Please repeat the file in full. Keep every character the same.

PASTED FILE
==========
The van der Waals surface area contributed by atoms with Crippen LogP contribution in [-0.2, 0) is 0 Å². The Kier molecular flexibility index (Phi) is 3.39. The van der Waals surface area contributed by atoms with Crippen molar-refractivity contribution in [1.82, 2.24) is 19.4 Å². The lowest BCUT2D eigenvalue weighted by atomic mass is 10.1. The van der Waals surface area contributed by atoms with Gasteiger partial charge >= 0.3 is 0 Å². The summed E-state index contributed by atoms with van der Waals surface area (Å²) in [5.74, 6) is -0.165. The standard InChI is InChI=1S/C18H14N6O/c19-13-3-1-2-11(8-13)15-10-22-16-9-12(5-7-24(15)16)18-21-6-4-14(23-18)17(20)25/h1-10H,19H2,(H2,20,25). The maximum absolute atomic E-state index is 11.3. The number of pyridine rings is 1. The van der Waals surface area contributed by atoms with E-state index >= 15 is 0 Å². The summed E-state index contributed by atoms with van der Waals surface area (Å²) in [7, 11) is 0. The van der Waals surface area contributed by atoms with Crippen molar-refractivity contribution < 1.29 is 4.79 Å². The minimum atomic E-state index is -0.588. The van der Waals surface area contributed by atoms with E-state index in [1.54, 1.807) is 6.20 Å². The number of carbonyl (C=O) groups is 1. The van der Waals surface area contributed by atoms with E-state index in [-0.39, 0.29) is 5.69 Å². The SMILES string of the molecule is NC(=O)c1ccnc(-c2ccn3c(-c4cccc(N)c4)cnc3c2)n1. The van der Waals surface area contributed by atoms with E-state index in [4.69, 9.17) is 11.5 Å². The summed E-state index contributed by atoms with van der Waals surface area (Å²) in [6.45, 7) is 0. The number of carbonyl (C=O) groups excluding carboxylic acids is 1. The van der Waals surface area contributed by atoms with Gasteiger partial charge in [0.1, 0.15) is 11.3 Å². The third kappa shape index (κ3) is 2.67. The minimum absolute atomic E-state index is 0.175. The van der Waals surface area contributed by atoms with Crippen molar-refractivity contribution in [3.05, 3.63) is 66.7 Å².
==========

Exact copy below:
The van der Waals surface area contributed by atoms with Crippen LogP contribution in [-0.2, 0) is 0 Å². The Kier molecular flexibility index (Phi) is 3.39. The van der Waals surface area contributed by atoms with Crippen molar-refractivity contribution in [1.82, 2.24) is 19.4 Å². The lowest BCUT2D eigenvalue weighted by atomic mass is 10.1. The van der Waals surface area contributed by atoms with Gasteiger partial charge >= 0.3 is 0 Å². The summed E-state index contributed by atoms with van der Waals surface area (Å²) in [5.74, 6) is -0.165. The standard InChI is InChI=1S/C18H14N6O/c19-13-3-1-2-11(8-13)15-10-22-16-9-12(5-7-24(15)16)18-21-6-4-14(23-18)17(20)25/h1-10H,19H2,(H2,20,25). The maximum absolute atomic E-state index is 11.3. The number of pyridine rings is 1. The van der Waals surface area contributed by atoms with E-state index >= 15 is 0 Å². The summed E-state index contributed by atoms with van der Waals surface area (Å²) in [7, 11) is 0. The van der Waals surface area contributed by atoms with Crippen molar-refractivity contribution < 1.29 is 4.79 Å². The minimum atomic E-state index is -0.588. The van der Waals surface area contributed by atoms with E-state index in [1.54, 1.807) is 6.20 Å². The number of carbonyl (C=O) groups is 1. The van der Waals surface area contributed by atoms with E-state index in [-0.39, 0.29) is 5.69 Å². The SMILES string of the molecule is NC(=O)c1ccnc(-c2ccn3c(-c4cccc(N)c4)cnc3c2)n1. The van der Waals surface area contributed by atoms with E-state index in [4.69, 9.17) is 11.5 Å². The summed E-state index contributed by atoms with van der Waals surface area (Å²) in [6.45, 7) is 0. The number of carbonyl (C=O) groups excluding carboxylic acids is 1. The van der Waals surface area contributed by atoms with Gasteiger partial charge in [0.1, 0.15) is 11.3 Å². The third kappa shape index (κ3) is 2.67. The minimum absolute atomic E-state index is 0.175. The van der Waals surface area contributed by atoms with Crippen molar-refractivity contribution in [3.05, 3.63) is 66.7 Å².